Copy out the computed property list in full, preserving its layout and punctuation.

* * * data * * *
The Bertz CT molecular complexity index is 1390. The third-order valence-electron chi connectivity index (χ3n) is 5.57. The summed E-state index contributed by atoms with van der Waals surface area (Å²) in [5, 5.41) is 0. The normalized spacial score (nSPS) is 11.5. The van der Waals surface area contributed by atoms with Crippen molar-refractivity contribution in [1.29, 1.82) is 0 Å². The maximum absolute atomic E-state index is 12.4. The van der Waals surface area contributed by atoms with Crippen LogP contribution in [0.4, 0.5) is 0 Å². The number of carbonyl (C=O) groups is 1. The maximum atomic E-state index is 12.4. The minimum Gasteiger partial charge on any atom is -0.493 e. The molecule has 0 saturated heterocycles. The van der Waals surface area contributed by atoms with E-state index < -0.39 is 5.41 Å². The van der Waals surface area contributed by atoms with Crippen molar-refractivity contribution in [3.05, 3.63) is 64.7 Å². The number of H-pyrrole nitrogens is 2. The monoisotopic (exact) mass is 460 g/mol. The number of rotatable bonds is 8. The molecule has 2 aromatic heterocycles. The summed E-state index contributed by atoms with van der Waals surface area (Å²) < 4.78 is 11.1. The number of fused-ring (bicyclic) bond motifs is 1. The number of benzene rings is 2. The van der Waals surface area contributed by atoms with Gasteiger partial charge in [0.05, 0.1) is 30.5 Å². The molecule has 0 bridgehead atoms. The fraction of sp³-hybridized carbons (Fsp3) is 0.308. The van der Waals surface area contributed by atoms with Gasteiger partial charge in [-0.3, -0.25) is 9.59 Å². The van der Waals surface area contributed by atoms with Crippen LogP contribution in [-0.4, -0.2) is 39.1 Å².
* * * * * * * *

The Bertz CT molecular complexity index is 1390. The third-order valence-electron chi connectivity index (χ3n) is 5.57. The summed E-state index contributed by atoms with van der Waals surface area (Å²) in [5, 5.41) is 0. The normalized spacial score (nSPS) is 11.5. The van der Waals surface area contributed by atoms with Crippen molar-refractivity contribution in [1.29, 1.82) is 0 Å². The maximum absolute atomic E-state index is 12.4. The van der Waals surface area contributed by atoms with Crippen LogP contribution in [0.4, 0.5) is 0 Å². The number of carbonyl (C=O) groups is 1. The maximum atomic E-state index is 12.4. The minimum Gasteiger partial charge on any atom is -0.493 e. The molecule has 0 saturated heterocycles. The van der Waals surface area contributed by atoms with E-state index < -0.39 is 5.41 Å². The van der Waals surface area contributed by atoms with Crippen molar-refractivity contribution in [3.05, 3.63) is 64.7 Å². The number of H-pyrrole nitrogens is 2. The monoisotopic (exact) mass is 460 g/mol. The number of rotatable bonds is 8. The molecule has 2 aromatic heterocycles. The summed E-state index contributed by atoms with van der Waals surface area (Å²) < 4.78 is 11.1. The number of fused-ring (bicyclic) bond motifs is 1. The number of benzene rings is 2. The van der Waals surface area contributed by atoms with Gasteiger partial charge in [0.05, 0.1) is 30.5 Å². The molecule has 0 bridgehead atoms. The fraction of sp³-hybridized carbons (Fsp3) is 0.308. The van der Waals surface area contributed by atoms with Gasteiger partial charge in [-0.3, -0.25) is 9.59 Å². The van der Waals surface area contributed by atoms with Crippen LogP contribution in [-0.4, -0.2) is 39.1 Å².